A few months back I wrote a post after being really annoyed by Windows 8.
The user interface was really impressive to look at, better than anything else on the market. There was just one little problem, working out how to use Windows 8 is completely unintuitive for existing Windows users. The start button is gone, the desktop is hidden and working out how to shut the machine down took a call to a Microsoft VP.
Well Microsoft seems to be listening to the complaints, and no, I was not the only person who found the design decisions unacceptable. Steven Sinofsky, the controversial head of the Windows team has left Microsoft. That is no guarantee that a change is coming but Windows 8 could be the greatest Operating System Microsoft has ever delivered if only they would ditch the ideology and make a product their existing fans can use without tearing their hair out.
Delivering the cool Metro interface and making it intuitive for existing users could be Microsoft’s chance to move ahead of Apple in the Operating System stakes for the first time since the Sculley era. But not necessarily, Apple also made a major management change recently as Scott Forstall was ousted and Jony Ive took sole control of the ‘design’ portfolio.
After Jobs, Forstall was the primary proponent of skeuomorphic design, the practice of making computer interfaces mimic their analog counterparts. And maybe not coincidentally, I wrote about skeuomorphic design being an irritating design tick shortly after the piece on Windows 8.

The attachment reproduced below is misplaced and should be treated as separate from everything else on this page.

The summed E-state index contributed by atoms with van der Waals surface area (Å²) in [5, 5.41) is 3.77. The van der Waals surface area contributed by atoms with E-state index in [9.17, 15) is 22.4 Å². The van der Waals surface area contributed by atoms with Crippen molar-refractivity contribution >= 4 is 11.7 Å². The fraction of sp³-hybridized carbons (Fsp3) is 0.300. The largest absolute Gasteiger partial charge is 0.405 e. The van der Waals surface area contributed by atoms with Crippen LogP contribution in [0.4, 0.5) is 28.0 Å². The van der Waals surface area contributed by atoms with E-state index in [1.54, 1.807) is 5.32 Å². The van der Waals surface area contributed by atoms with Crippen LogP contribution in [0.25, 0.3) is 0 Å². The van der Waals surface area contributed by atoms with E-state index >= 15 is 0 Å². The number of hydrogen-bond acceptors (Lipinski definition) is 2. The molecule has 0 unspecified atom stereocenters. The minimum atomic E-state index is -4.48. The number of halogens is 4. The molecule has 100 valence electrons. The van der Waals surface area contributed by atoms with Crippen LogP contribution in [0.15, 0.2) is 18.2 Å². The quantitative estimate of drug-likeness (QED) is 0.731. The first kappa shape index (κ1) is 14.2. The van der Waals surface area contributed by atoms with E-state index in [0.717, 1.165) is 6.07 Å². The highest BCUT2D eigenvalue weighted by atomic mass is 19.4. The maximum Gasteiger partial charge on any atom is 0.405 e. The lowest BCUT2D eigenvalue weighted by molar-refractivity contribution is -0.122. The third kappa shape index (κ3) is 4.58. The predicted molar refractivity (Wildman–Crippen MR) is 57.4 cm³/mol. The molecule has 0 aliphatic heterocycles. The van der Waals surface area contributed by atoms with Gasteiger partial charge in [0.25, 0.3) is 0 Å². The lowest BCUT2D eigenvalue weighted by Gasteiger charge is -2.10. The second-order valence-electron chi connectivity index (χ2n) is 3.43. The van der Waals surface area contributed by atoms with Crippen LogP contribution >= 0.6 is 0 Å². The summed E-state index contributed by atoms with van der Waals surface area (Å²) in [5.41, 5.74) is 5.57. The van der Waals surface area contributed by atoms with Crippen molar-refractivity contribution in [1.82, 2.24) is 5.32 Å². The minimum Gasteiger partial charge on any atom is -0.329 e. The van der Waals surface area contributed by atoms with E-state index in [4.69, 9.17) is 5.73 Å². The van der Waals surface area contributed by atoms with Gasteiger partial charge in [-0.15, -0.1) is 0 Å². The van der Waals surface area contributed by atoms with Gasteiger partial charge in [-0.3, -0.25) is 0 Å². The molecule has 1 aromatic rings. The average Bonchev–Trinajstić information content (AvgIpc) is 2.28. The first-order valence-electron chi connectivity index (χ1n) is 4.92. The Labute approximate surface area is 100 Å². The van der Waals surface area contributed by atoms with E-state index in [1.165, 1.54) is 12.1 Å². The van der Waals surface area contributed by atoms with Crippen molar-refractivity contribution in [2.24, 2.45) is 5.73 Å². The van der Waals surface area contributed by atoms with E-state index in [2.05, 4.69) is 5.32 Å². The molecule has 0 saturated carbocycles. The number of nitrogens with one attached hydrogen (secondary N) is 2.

Skeuomorphic design is the reason that the bookreader on OSX and iOS is covered in fake looking wood and the reason other parts of the user interface are covered in fake looking leather. It looks fake because it is fake, it is a picture, not the real thing. My Macbook Pro is machined by robots from solid slabs of aluminium metal. Why spoil that with tacky fake wood and leather?
Another irritation with the skeuomorphic approach is that it quickly looks dated as the analog counterparts become obsolete. We don’t use floppy disks any more and only luddites still use a Rolodex or an appointments diary.
Reportedly Ives is not a fan of skeuomorphism and a move away from that approach seems likely. So Microsoft seems set to make a step towards Apple in usability and Apple seems set to take a step towards Microsoft in simplicity. Which may both be a win for users.